Jewish World Review May 18, 1999 /# Sivan, 5759
(JWR) ---- (http://www.jewishworldreview.com)
That's almost one out of every 50 schoolchildren in America.
And that's how many applied for the $170 million in scholarships to private schools being offered by a fund that's the brainchild of a Wall Street billionaire, Theodore J. Forstmann, and Wal-Mart's John Walton.
The scholarships were available only to kids from poor families. So please don't give me that line, and lie, about how poor folks aren't interested in their kids' education. They care. By the million. They may be more interested in their kids' education than a lot of the rich -- because they understand what a dramatic improvement a good school with good teachers could make in their kids' future.
Most of the applicants for these scholarships, which were awarded in a computerized lottery, came from the public schools. Which is not exactly a vote of confidence in the kind of education We the People are providing these youngsters.
Messrs. Forstmann and Walton, bless 'em, have not only helped a lot of young people with these scholarships. They've sounded another alarm about the state of public education in this country, at least in the kinds of schools that hold kids captive rather than really educate them.
There are lots of folks in this country with a vested interest in preserving these bad schools' hold on good kids. There are the administrators who don't want to be held accountable, and the teachers' unions that care mainly about their own power and perks. In short, the kinds of ``educators'' who fear competition so much, they'd rather disable another generation than risk free and open competition in American education.
And please spare me that other line, too, the barely disguised racist one about how public education shouldn't be held responsible for the poor performance of so many of these kids because they come from a different ``culture,'' one that doesn't much care about learning.
Tell it to a mother like Desira Walker of Little Rock, Ark., whose picture was in the paper after her two boys were awarded a couple of these coveted scholarships. She was clearly thrilled, and so were her boys. Altogether, 1,250 of these scholarships were handed out to families here in Arkansas, and 40,000 nationwide. And many more kids applied.
Imagine the gates that would be opened, the minds cultivated, the talents discovered if every underprivileged child in America who's stuck in an awful school were given the chance to transfer to the school of his or her choice. The old Jeffersonian dream of an aristocracy of merit arising out of an equality of opportunity would be given new life.
Suddenly faced with real competition, some of the worst schools in the country might even wake up and, to keep their students, become some of the best. It could happen. Competition has been known to work.
You don't have to imagine what could happen. One far-seeing state -- Florida -- has already started its own, public version of Forstmann-Walton Scholarships. Its legislature has passed, and Governor Jeb Bush has been only too happy to sign, a bill that will allow students in that state's worst schools to switch to better ones, either public or private.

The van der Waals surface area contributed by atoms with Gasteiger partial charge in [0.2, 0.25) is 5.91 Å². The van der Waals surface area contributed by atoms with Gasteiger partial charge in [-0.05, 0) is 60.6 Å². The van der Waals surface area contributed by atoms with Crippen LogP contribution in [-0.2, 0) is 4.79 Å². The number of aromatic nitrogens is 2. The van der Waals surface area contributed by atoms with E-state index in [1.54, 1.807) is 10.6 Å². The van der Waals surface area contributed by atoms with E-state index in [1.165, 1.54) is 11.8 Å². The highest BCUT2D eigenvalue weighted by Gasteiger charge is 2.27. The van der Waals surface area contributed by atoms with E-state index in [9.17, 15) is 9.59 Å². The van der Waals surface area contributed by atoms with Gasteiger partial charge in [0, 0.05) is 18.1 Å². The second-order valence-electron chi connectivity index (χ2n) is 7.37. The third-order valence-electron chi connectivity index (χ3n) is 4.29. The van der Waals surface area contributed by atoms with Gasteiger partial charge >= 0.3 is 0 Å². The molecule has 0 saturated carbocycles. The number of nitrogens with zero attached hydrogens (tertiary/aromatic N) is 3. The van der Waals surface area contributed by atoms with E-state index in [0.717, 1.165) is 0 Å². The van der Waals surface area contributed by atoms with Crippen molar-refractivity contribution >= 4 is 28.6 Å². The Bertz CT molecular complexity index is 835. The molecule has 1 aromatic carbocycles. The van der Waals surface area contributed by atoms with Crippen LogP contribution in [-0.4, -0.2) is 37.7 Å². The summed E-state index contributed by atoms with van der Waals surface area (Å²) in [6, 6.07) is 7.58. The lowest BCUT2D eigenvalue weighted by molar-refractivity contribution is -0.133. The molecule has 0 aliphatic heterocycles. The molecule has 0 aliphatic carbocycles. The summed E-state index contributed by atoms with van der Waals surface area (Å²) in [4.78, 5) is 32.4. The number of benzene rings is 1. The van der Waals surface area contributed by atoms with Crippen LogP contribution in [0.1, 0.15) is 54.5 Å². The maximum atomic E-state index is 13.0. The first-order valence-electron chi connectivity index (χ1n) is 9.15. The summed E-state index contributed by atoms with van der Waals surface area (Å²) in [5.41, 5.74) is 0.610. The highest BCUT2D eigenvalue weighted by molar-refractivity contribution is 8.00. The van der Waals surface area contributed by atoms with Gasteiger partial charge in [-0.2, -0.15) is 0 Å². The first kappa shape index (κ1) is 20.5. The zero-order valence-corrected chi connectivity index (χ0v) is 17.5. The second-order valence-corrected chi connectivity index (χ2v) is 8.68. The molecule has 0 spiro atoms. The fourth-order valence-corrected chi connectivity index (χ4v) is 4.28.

Every public school in Florida will now get a report card, based on how well its students do on standardized tests. (It's about time we graded schools, too.) Each school is soon to be rated A, B, C, D or F. And students in failing schools can get their tuition paid at private schools if they want to transfer. Or they can switch to a higher-ranked public school.
What's more, Florida will provide its kids with more than an opportunity to switch schools; it will put up $500 million to tutor students in failing schools. Everybody wins.
What a good idea. Not just for the kids, but for the public schools -- which will have to do a better job now to hold on to their students. And for the state, for its future.
The better educated our kids, the better we'll all be. Who knows, one of these little suckers might find the cure for cancer one day, or the key to world peace or just invent the better mousetrap or, in these times, the better mouse.
Of course there will always be those who confuse their own power and perks with the betterment of education. They warn that Florida's approach will just drain the better students out of inner-city schools. But why should these kids' education be stunted so the usual vested interests can maintain their iron grip on American education?
Nor do the critics seem to realize that the poorest students in a school would also be helped if competition raised standards for all.
What a lack of faith, of vision, of common sense this blinkered, self-interested view represents. A rising tide, including a rising tide of scholarships, will raise everybody's boat. It's the American dream: equal opportunity. And not just Florida should seize it. Other states need to provide school vouchers for kids who are now being shortchanged.
How would America be changed if a kid born today in East Harlem, or in the barrios of South Texas, or in a shack in the Ozarks, had the same pick of schools as little J. Wexwroth Pennington III of Park Avenue and Nob Hill?
Answer: America would be changed infinitely for the better -- and our schools would be, too.
Because they would compete. Because it would be harder for poor schools to
exploit poor kids. School vouchers could prove the most effective instrument of democracy
since the secret
05/13/99: This war will end --- or spread